FIG. 3A is a schematic view of water clusters wetting the sensor surface at high water content values.

FIG. 3B is a schematic view of water clusters wetting the sensor surface at low water content values.

FIG. 4 is a calibration curve of the measured capacitance as a cylindrical sensor is gradually immersed in a cup containing tap water and a second electrode.


  • 1 Sensor Surface
  • 2 Plant
  • 3 First Wire Connected to the Sensor Surface
  • 5 Second Wire Connected to the Second Electrode
  • 6 Length of the Sensor Surface Within the Plant
  • 7 Second Electrode
  • 8 Root Environment
  • 9 Petiole
  • 10 Leaf Blade
  • 12 A Water Cluster on the Sensor Surface Within the Petiole
  • 14 Sensor Surface Within the Petiole

FIG. 1 shows the apparatus for the basic measurement of plant water status. A sensor surface 1 is placed within the plant 2 and a second electrode 7 is placed in the root environment. A first wire 3 is connected to the sensor surface. A second wire 7 is connected to the second electrode. FIG. 2 shows an expanded view of the sensor surface inside the plant. In this case the location within the plant is the petiole of a leaf. The sensor surface goes into one side of the petiole and out the other side of the petiole. The electrical capacitance between the ends of the two wires is measured. The total sensor surface length 6 within the plant is obtained with a caliper or equivalent.

In terms of the measured variables, water content for a cylindrical sensor becomes Water Content = Electrical Capacitance Length of the Sensor Surface within the Plant ( 1 )
The units of water content are farads/meter. In terms of the values commonly encountered under field conditions, the units are Nanofards/millimeter.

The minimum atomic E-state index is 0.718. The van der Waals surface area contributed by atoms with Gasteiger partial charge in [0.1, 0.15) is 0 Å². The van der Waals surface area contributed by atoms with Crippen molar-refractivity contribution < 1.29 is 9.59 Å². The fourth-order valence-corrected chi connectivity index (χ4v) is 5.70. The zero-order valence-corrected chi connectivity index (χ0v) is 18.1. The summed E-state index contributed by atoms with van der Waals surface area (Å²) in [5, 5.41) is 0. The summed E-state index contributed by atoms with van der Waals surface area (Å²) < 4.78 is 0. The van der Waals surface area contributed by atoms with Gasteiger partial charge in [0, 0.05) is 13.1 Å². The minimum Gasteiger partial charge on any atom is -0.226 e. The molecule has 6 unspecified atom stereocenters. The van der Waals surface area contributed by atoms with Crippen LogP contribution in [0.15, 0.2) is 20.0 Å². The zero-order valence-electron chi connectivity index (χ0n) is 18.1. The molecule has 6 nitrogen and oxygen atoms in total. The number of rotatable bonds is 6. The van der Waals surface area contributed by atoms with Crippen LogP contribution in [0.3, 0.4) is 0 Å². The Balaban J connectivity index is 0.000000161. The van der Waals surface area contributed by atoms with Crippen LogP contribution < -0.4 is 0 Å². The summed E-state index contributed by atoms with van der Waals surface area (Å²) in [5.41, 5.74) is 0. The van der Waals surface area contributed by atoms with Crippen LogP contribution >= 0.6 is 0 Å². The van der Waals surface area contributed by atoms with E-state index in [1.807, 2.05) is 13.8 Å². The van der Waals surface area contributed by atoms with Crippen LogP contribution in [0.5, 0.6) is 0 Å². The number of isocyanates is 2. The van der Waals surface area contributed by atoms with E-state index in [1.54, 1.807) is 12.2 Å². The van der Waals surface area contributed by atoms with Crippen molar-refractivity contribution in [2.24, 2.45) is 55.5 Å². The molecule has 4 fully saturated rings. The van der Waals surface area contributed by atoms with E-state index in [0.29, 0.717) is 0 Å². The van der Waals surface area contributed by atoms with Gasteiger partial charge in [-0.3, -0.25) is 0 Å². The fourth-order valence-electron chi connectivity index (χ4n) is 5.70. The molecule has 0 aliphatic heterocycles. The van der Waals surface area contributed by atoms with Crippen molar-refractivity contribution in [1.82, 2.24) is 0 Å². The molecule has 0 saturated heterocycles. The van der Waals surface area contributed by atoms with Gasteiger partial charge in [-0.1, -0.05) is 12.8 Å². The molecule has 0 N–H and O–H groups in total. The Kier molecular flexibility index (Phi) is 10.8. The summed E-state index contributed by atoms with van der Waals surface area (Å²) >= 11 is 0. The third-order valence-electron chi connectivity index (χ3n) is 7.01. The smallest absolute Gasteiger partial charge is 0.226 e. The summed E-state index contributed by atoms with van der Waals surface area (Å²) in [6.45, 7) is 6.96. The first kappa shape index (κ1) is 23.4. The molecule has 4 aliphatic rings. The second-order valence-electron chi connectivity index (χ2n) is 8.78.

FIGS. 3A and 3B show the sensor surface with clusters of water on the surface under high water content conditions and low water content conditions, respectively. As the water content of the plant increases, the wetted area 12 on the sensor surface 14 increases and vice versa.

The question that must be addressed is what relation does electrical capacitance have with these changes in wetted surface area on the sensor surface. How can electrical capacitance give an indication of the change in the extent of wetted area shown in FIG. 3A and FIG. 3B?

To answer this question one must examine the characteristics of water on the surface of a noble metal surface. Water on the surface of a noble metal contains dissolved oxygen. This oxygen adsorbs and ionizes on the surface of the noble metal sensor (Hoare, 1968). Ionized oxygen forms one layer of charge of an electrical capacitor. The second layer of charge consists of electrons in the metal. These two opposing charge layers form an electrical capacitor. The magnitude of the capacitor is a function of the wetted surface area of the filament in the tissue, the distance between the charge layers and the dielectric constant of the material between the charge layers. In this case the distance between the charge layers is fixed by virtue of the fact that water resides on the sensor surface. The dielectric is water. As the wetted area changes, the electrical capacitance of the interface changes.

In conclusion, the value of interfacial capacitance of the sensor surface-wetted area gives a measure of the extent of this wetted area.

This theory can be verified by the following simple experimental procedure. A cup is filled with tap water. A sensor surface (in this case a filament of noble metal 150 micrometers in diameter) is suspended above the surface of the water. A second electrode is immersed in a cup. The second electrode is a brass rod, 2.42 millimeters in diameter, immersed to a depth of 78 millimeters. The filament is gradually lowered into the water. The capacitance is measured between a first wire attached to the sensor surface and a second wire attached to the second electrode in the same manner as shown in FIG. 1. This situation matches the situation in the plant except the root environment is totally liquid in this calibration setup and the sensor surface is progressively covered with water.